How the Minimum Wage Hurts Black Americans

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from NCPA,

February is Black History Month, and while numerous lawmakers, pundits and voters have called for more to be done to expand economic opportunities for black Americans, too often that means increasing the size and scope of government programs. Unfortunately, government programs — even the most well-intentioned — routinely fail, create disincentives to growth and hurt the people they’re supposed to help.

In a new report, the NCPA has compiled a list of government policies — from housing law to education, welfare programs, tax policy and employment-related laws — that are hurting black Americans. Consider minimum wage policy — advocates of higher minimum wages say they will help the working poor, yet they often price the lowest-skilled workers out of the market so they are essentially earning nothing. Black teenagers bear most of the burden, as the NCPA has noted in a previous publication:

– From 1948 to 1955, the unemployment rate of black and white teenage males was essentially the same — 11.3 percent and 11.6 percent, respectively. But after the minimum wage was raised from 75 cents to $1 in 1956, unemployment rose significantly for both black and white teenage males, with blacks bearing more of the burden. By 1969, the unemployment rate was 22.7 percent for black teenage males and 14.6 percent for white teenage males.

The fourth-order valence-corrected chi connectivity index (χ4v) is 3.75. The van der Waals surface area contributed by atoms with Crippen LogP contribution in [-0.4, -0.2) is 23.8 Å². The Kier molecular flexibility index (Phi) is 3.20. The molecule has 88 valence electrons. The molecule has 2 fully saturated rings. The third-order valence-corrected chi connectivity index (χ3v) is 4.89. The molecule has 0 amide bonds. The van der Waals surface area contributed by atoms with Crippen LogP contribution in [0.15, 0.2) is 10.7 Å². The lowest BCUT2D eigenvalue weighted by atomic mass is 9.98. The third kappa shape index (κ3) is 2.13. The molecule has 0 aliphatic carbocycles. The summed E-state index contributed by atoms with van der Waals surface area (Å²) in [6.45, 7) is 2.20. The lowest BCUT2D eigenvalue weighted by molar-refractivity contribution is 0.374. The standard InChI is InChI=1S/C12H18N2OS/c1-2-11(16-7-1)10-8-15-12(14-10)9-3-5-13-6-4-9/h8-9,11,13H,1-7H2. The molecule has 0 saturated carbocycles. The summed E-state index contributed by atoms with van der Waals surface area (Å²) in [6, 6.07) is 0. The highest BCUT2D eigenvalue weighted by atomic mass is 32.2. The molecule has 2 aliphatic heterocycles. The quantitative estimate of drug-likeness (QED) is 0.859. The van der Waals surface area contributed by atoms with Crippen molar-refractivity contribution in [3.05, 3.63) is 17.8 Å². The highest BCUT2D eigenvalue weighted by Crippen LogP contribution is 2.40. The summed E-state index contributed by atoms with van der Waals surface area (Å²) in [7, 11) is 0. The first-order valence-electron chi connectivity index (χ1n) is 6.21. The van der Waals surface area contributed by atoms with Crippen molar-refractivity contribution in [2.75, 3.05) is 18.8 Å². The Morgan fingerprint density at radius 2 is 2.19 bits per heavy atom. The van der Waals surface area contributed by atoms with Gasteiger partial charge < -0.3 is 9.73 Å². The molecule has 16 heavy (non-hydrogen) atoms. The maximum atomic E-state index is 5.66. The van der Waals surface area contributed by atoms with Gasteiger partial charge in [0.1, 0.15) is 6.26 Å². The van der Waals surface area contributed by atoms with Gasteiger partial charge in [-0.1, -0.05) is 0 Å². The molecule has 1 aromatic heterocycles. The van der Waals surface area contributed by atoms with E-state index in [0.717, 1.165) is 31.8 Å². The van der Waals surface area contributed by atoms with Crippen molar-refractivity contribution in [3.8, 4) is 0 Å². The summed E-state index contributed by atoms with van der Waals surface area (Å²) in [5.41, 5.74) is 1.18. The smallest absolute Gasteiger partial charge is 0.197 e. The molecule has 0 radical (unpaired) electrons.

– Economists Donald Deere, Kevin Murphy and Finis Welch found that minimum wage increases in 1990 and 1991 reduced employment for all teenagers by 7.3 percent and for black teenagers by 10 percent.
– Historically, minimum wage and prevailing wage laws were supported by almost exclusively white unions in order to remove the competitive advantage of blacks who were willing to work for less.

Like many government policies, minimum wages are touted as helping low-income workers — unfortunately, they often end up hurting them. For more on how government action is hurting black Americans, check out the NCPA’s new publication, “Reflections During Black History Month: What Public Policies Are Hurting African-Americans?”

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